Albert Heijn To Offer More Dutch-Produced SKUs
Albert Heijn is set to increase the number of Dutch-produced fresh SKUs in its stores, adding to its already existing offer of 100% homegrown milk, cheese, eggs, chicken, and pork.
By using innovative cultivation and storage techniques, the retailer will add more than 40 million potato, vegetable, and fruit products to its shelves, it said.
Albert Heijn plans to put products from Dutch farms onto shelves in its outlets within 24 hours to ensure freshness.
The retailer has been working with Dutch dairy, pig, and poultry farmers for many years, as it believes fresher, local products taste better than those imported from outside the Netherlands, it said.
The chain is also collaborating with farmers on new, innovative ways to grow potatoes, vegetables and fruit in the Netherlands.
Albert Heijn now offers potatoes, strawberries, and blackberries from the Netherlands available all year round, and the Dutch season for raspberries, cucumbers, bell peppers, lettuce, herbs, potatoes, onions and conference pears is being extended, thanks to new cultivation and storage techniques.
Constantijn Ninck Blok, fresh director at Albert Heijn, praised the work undertaken across the group's operations, saying, "From the harvest at the farmer and grower, to the trained fruit and vegetable employees in the shops; every link in the chain is important to guarantee the right quality and availability."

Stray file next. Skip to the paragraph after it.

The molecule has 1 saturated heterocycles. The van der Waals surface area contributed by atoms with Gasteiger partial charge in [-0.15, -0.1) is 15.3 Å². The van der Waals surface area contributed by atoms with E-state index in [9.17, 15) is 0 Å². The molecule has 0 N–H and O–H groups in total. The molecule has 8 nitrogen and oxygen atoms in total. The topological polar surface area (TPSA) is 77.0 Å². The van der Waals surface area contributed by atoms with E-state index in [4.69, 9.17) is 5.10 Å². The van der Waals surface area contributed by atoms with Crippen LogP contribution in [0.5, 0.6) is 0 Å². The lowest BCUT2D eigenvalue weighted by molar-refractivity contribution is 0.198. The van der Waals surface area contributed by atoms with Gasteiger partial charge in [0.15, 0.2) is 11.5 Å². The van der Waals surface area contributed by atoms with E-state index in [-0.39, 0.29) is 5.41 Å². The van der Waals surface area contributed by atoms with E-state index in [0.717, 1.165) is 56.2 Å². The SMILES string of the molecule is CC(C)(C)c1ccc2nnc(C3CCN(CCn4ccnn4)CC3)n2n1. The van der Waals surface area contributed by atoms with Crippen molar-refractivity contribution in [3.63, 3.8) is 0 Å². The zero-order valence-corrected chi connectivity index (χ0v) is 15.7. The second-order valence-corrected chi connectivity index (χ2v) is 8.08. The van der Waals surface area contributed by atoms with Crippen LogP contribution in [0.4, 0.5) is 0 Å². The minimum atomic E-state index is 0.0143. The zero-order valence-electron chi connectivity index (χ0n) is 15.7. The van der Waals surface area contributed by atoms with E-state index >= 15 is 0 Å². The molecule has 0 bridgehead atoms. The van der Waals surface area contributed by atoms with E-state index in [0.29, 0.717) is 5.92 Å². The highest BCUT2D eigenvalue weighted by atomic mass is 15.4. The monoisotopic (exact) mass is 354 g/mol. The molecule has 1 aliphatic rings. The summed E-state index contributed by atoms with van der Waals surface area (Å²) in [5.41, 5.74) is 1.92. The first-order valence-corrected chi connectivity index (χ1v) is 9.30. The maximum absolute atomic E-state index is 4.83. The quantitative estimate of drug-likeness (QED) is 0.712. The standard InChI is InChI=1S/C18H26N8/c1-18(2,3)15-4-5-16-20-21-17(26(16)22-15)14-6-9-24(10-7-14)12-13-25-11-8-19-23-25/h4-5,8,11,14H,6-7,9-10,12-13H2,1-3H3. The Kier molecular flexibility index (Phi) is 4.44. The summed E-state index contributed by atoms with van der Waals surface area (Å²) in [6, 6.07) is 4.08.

An example of an innovation undertaken by the retailer is the new cultivation technique used by potato growers, which means that the potatoes arrive on the shelves earlier.
The technique ensures that the right soil structure and conditions are created for the potatoes, which are planted in February.
The potato growers then cover the potatoes with special plastic so that they can grow even during a cold period.
The plastic is removed at the end of April and reused in the next harvest. This process has enabled Albert Heijn to offer local potatoes all year round.
The retailer is also researching new storage techniques with Dutch growers to keep the harvest good for longer and phase out imported potatoes in the near future.